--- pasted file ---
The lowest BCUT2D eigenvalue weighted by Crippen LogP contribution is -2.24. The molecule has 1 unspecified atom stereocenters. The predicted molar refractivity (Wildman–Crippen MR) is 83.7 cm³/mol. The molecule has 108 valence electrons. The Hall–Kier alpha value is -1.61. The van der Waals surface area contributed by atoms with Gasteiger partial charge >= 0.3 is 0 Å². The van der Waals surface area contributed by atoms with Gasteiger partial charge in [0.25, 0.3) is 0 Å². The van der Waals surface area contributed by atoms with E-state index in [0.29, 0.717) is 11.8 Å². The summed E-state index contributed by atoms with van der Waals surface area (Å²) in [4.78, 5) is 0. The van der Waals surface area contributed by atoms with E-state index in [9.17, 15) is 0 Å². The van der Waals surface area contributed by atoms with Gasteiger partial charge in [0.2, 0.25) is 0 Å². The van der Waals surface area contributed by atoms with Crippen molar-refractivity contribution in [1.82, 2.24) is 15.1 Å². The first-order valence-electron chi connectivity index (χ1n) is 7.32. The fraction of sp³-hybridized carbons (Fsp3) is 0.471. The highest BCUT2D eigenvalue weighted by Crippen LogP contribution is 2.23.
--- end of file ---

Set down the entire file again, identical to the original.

The lowest BCUT2D eigenvalue weighted by Crippen LogP contribution is -2.24. The molecule has 1 unspecified atom stereocenters. The predicted molar refractivity (Wildman–Crippen MR) is 83.7 cm³/mol. The molecule has 108 valence electrons. The Hall–Kier alpha value is -1.61. The van der Waals surface area contributed by atoms with Gasteiger partial charge >= 0.3 is 0 Å². The van der Waals surface area contributed by atoms with Gasteiger partial charge in [0.25, 0.3) is 0 Å². The van der Waals surface area contributed by atoms with E-state index in [0.29, 0.717) is 11.8 Å². The summed E-state index contributed by atoms with van der Waals surface area (Å²) in [4.78, 5) is 0. The van der Waals surface area contributed by atoms with E-state index in [9.17, 15) is 0 Å². The van der Waals surface area contributed by atoms with Gasteiger partial charge in [0.2, 0.25) is 0 Å². The van der Waals surface area contributed by atoms with Crippen molar-refractivity contribution in [1.82, 2.24) is 15.1 Å². The first-order valence-electron chi connectivity index (χ1n) is 7.32. The fraction of sp³-hybridized carbons (Fsp3) is 0.471. The highest BCUT2D eigenvalue weighted by Crippen LogP contribution is 2.23.